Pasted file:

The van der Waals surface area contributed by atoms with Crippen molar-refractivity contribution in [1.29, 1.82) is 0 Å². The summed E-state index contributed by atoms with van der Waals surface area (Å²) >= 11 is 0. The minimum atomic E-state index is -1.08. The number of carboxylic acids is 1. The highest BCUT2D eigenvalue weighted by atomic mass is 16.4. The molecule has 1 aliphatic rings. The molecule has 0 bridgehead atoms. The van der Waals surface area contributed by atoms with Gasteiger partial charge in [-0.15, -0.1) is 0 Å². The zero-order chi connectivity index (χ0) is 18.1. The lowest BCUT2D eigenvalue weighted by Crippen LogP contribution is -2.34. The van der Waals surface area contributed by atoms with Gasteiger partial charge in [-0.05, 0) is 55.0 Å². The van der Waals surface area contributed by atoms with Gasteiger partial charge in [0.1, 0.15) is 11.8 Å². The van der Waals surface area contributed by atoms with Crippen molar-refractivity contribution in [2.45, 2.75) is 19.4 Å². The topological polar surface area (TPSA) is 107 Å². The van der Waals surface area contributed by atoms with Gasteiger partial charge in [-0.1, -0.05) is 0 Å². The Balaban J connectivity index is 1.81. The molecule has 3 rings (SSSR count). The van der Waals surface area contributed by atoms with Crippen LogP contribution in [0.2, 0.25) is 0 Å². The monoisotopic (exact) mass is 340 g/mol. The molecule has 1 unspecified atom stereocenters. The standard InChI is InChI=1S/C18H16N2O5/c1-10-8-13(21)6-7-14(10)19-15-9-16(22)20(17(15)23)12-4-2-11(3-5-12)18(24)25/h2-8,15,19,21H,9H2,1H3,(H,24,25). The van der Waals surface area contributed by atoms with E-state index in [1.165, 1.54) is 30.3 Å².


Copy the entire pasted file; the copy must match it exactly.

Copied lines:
The van der Waals surface area contributed by atoms with Crippen molar-refractivity contribution in [1.29, 1.82) is 0 Å². The summed E-state index contributed by atoms with van der Waals surface area (Å²) >= 11 is 0. The minimum atomic E-state index is -1.08. The number of carboxylic acids is 1. The highest BCUT2D eigenvalue weighted by atomic mass is 16.4. The molecule has 1 aliphatic rings. The molecule has 0 bridgehead atoms. The van der Waals surface area contributed by atoms with Gasteiger partial charge in [-0.15, -0.1) is 0 Å². The zero-order chi connectivity index (χ0) is 18.1. The lowest BCUT2D eigenvalue weighted by Crippen LogP contribution is -2.34. The van der Waals surface area contributed by atoms with Gasteiger partial charge in [-0.05, 0) is 55.0 Å². The van der Waals surface area contributed by atoms with Gasteiger partial charge in [0.1, 0.15) is 11.8 Å². The van der Waals surface area contributed by atoms with Crippen molar-refractivity contribution in [2.45, 2.75) is 19.4 Å². The topological polar surface area (TPSA) is 107 Å². The van der Waals surface area contributed by atoms with Gasteiger partial charge in [-0.1, -0.05) is 0 Å². The Balaban J connectivity index is 1.81. The molecule has 3 rings (SSSR count). The van der Waals surface area contributed by atoms with Crippen LogP contribution in [0.2, 0.25) is 0 Å². The monoisotopic (exact) mass is 340 g/mol. The molecule has 1 unspecified atom stereocenters. The standard InChI is InChI=1S/C18H16N2O5/c1-10-8-13(21)6-7-14(10)19-15-9-16(22)20(17(15)23)12-4-2-11(3-5-12)18(24)25/h2-8,15,19,21H,9H2,1H3,(H,24,25). The van der Waals surface area contributed by atoms with E-state index in [1.165, 1.54) is 30.3 Å².